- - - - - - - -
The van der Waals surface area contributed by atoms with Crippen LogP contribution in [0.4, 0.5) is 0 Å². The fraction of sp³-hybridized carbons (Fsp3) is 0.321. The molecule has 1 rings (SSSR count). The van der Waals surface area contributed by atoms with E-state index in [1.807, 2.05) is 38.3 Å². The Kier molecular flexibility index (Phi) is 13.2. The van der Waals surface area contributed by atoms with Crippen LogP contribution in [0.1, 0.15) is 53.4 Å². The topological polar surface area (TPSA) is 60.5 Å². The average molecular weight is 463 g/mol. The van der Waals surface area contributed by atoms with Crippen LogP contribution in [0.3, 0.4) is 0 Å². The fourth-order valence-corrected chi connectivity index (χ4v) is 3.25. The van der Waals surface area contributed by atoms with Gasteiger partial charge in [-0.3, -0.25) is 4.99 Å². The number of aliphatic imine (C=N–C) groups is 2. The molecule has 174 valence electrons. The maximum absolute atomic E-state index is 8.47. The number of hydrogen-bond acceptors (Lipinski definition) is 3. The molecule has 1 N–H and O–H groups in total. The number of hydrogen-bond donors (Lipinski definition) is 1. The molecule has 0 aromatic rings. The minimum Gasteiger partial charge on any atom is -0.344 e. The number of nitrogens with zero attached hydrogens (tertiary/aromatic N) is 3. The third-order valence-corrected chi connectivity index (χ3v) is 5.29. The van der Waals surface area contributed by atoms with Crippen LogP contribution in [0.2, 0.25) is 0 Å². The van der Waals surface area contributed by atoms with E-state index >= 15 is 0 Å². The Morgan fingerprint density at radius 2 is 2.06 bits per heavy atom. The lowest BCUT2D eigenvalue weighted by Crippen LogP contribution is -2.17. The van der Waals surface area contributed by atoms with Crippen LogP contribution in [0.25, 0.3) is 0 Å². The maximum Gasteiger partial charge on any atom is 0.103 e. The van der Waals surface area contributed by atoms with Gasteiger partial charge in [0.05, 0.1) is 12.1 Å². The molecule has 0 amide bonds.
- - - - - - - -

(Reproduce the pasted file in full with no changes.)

The van der Waals surface area contributed by atoms with Crippen LogP contribution in [0.4, 0.5) is 0 Å². The fraction of sp³-hybridized carbons (Fsp3) is 0.321. The molecule has 1 rings (SSSR count). The van der Waals surface area contributed by atoms with E-state index in [1.807, 2.05) is 38.3 Å². The Kier molecular flexibility index (Phi) is 13.2. The van der Waals surface area contributed by atoms with Crippen LogP contribution in [0.1, 0.15) is 53.4 Å². The topological polar surface area (TPSA) is 60.5 Å². The average molecular weight is 463 g/mol. The van der Waals surface area contributed by atoms with Crippen LogP contribution in [0.3, 0.4) is 0 Å². The fourth-order valence-corrected chi connectivity index (χ4v) is 3.25. The van der Waals surface area contributed by atoms with Gasteiger partial charge in [-0.3, -0.25) is 4.99 Å². The number of aliphatic imine (C=N–C) groups is 2. The molecule has 174 valence electrons. The maximum absolute atomic E-state index is 8.47. The number of hydrogen-bond acceptors (Lipinski definition) is 3. The molecule has 1 N–H and O–H groups in total. The number of hydrogen-bond donors (Lipinski definition) is 1. The molecule has 0 aromatic rings. The minimum Gasteiger partial charge on any atom is -0.344 e. The number of nitrogens with zero attached hydrogens (tertiary/aromatic N) is 3. The third-order valence-corrected chi connectivity index (χ3v) is 5.29. The van der Waals surface area contributed by atoms with Crippen LogP contribution in [0.2, 0.25) is 0 Å². The van der Waals surface area contributed by atoms with E-state index >= 15 is 0 Å². The Morgan fingerprint density at radius 2 is 2.06 bits per heavy atom. The lowest BCUT2D eigenvalue weighted by Crippen LogP contribution is -2.17. The van der Waals surface area contributed by atoms with Crippen LogP contribution in [0.25, 0.3) is 0 Å². The maximum Gasteiger partial charge on any atom is 0.103 e. The van der Waals surface area contributed by atoms with Gasteiger partial charge in [0.05, 0.1) is 12.1 Å². The molecule has 0 amide bonds.